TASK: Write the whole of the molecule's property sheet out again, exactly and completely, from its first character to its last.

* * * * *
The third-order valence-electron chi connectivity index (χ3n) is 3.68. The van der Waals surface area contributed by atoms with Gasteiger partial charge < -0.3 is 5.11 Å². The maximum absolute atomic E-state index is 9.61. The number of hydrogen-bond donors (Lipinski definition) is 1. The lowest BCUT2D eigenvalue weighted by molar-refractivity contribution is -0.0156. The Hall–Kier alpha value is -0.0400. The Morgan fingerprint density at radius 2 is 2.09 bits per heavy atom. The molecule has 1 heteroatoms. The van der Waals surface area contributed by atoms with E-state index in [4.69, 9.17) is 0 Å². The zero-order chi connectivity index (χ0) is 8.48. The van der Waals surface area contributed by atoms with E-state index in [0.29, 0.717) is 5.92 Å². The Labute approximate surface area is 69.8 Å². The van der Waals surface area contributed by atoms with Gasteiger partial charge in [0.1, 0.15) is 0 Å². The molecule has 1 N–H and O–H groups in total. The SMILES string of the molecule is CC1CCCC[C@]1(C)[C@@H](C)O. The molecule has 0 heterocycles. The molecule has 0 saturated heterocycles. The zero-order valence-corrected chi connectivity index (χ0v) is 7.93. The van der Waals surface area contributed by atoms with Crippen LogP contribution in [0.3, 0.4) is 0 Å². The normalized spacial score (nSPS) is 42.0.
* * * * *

The third-order valence-electron chi connectivity index (χ3n) is 3.68. The van der Waals surface area contributed by atoms with Gasteiger partial charge < -0.3 is 5.11 Å². The maximum absolute atomic E-state index is 9.61. The number of hydrogen-bond donors (Lipinski definition) is 1. The lowest BCUT2D eigenvalue weighted by molar-refractivity contribution is -0.0156. The Hall–Kier alpha value is -0.0400. The Morgan fingerprint density at radius 2 is 2.09 bits per heavy atom. The molecule has 1 heteroatoms. The van der Waals surface area contributed by atoms with E-state index in [4.69, 9.17) is 0 Å². The zero-order chi connectivity index (χ0) is 8.48. The van der Waals surface area contributed by atoms with E-state index in [0.29, 0.717) is 5.92 Å². The Labute approximate surface area is 69.8 Å². The van der Waals surface area contributed by atoms with Gasteiger partial charge in [0.1, 0.15) is 0 Å². The molecule has 1 N–H and O–H groups in total. The SMILES string of the molecule is CC1CCCC[C@]1(C)[C@@H](C)O. The molecule has 0 heterocycles. The molecule has 0 saturated heterocycles. The zero-order valence-corrected chi connectivity index (χ0v) is 7.93. The van der Waals surface area contributed by atoms with Crippen LogP contribution in [0.3, 0.4) is 0 Å². The normalized spacial score (nSPS) is 42.0.